The Chemisphere star map reflects a specific Earth-bound cosmology of the senses. Selected scents include those found in plants, flowers, tar, blood, fecal matter (as the perfumer's version indolall—seen above in the "Southern Cross" constellation), and scented pre-cursors of amino acids, critical in the production of DNA. I added the latter to the map upon an announcement in 2009 by the Max Planck Institute for Extraterrestrial Physics that one amino acid was found in great quantities in interstellar space, ethyl formate, which gives rum its smell and raspberries their flavor. Now we know there are many of these amino acids in space, and also that physics favors formation of nucleotide bases, an indication that life begins at a chemical level from common galactic matter. Star maps in different cultures reflect deep-seated belief systems. This one anticipates the discovery of life elsewhere, while also cataloging our Earthly body chemistry and sensuality.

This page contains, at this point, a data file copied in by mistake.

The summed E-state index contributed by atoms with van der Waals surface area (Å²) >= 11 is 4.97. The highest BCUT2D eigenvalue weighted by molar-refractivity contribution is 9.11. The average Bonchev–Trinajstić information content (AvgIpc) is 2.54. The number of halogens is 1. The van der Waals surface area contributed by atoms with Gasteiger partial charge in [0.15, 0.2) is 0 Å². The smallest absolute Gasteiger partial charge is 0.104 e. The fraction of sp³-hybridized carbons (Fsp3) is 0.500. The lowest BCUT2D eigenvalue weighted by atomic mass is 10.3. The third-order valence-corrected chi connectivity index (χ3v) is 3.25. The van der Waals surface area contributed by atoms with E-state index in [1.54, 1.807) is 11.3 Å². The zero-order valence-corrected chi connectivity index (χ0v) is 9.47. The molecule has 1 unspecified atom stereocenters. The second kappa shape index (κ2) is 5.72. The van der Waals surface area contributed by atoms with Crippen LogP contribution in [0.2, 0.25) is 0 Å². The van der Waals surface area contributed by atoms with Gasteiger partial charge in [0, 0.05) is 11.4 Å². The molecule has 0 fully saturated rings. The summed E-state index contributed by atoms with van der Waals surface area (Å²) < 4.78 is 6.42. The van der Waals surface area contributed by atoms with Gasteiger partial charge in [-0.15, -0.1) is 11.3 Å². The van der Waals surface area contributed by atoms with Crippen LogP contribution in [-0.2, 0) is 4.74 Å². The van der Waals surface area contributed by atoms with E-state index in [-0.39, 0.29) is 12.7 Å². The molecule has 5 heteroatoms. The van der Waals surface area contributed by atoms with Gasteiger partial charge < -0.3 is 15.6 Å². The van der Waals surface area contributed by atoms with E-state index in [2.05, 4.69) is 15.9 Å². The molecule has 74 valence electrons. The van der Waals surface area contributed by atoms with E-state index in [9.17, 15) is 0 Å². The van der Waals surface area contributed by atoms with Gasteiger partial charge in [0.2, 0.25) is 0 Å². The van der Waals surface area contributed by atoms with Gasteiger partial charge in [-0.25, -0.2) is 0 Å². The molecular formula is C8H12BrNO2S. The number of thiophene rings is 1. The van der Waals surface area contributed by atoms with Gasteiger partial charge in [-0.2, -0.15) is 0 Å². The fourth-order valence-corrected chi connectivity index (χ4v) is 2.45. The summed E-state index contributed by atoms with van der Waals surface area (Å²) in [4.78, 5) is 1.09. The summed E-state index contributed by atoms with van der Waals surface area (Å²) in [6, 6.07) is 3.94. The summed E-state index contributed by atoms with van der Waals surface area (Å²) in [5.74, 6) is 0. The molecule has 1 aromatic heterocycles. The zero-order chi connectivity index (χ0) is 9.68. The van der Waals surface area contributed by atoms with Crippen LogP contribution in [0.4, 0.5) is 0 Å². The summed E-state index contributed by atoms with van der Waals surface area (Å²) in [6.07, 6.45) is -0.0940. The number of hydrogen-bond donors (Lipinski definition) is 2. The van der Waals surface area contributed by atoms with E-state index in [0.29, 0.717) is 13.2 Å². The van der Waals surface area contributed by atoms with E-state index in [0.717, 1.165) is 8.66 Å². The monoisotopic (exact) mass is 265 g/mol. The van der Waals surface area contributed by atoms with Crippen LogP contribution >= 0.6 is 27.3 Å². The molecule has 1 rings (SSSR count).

I organized the map using the brightest heavenly bodies like Vega, Sirius, and the Andromeda Galaxy to represent carbon atoms, and incorporated gas clouds and nebulae into the chemical structures. The map has been exhibited several times but also used at conferences as a demonstration object, bringing a performative element for audiences to my lectures and presentations as they tour through the map with their noses.